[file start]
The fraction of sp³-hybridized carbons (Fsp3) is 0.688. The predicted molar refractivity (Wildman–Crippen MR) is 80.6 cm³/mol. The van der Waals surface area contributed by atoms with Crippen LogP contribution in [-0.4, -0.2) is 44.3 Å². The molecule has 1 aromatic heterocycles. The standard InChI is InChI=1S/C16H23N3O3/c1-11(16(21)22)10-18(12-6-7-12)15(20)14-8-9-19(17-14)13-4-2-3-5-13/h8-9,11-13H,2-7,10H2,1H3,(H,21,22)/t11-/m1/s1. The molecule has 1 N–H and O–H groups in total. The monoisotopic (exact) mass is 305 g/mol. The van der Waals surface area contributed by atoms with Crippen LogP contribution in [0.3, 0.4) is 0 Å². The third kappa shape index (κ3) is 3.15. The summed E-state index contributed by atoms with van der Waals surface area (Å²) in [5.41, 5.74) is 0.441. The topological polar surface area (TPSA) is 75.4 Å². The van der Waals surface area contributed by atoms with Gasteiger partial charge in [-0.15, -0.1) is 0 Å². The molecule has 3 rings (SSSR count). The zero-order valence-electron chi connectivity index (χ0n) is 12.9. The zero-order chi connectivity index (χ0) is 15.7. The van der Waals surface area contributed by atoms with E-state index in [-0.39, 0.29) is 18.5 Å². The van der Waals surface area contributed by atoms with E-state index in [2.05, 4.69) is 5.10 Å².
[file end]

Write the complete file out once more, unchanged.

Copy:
The fraction of sp³-hybridized carbons (Fsp3) is 0.688. The predicted molar refractivity (Wildman–Crippen MR) is 80.6 cm³/mol. The van der Waals surface area contributed by atoms with Crippen LogP contribution in [-0.4, -0.2) is 44.3 Å². The molecule has 1 aromatic heterocycles. The standard InChI is InChI=1S/C16H23N3O3/c1-11(16(21)22)10-18(12-6-7-12)15(20)14-8-9-19(17-14)13-4-2-3-5-13/h8-9,11-13H,2-7,10H2,1H3,(H,21,22)/t11-/m1/s1. The molecule has 1 N–H and O–H groups in total. The monoisotopic (exact) mass is 305 g/mol. The van der Waals surface area contributed by atoms with Crippen LogP contribution in [0.3, 0.4) is 0 Å². The third kappa shape index (κ3) is 3.15. The summed E-state index contributed by atoms with van der Waals surface area (Å²) in [5.41, 5.74) is 0.441. The topological polar surface area (TPSA) is 75.4 Å². The van der Waals surface area contributed by atoms with Gasteiger partial charge in [-0.15, -0.1) is 0 Å². The molecule has 3 rings (SSSR count). The zero-order valence-electron chi connectivity index (χ0n) is 12.9. The zero-order chi connectivity index (χ0) is 15.7. The van der Waals surface area contributed by atoms with E-state index in [-0.39, 0.29) is 18.5 Å². The van der Waals surface area contributed by atoms with E-state index in [2.05, 4.69) is 5.10 Å².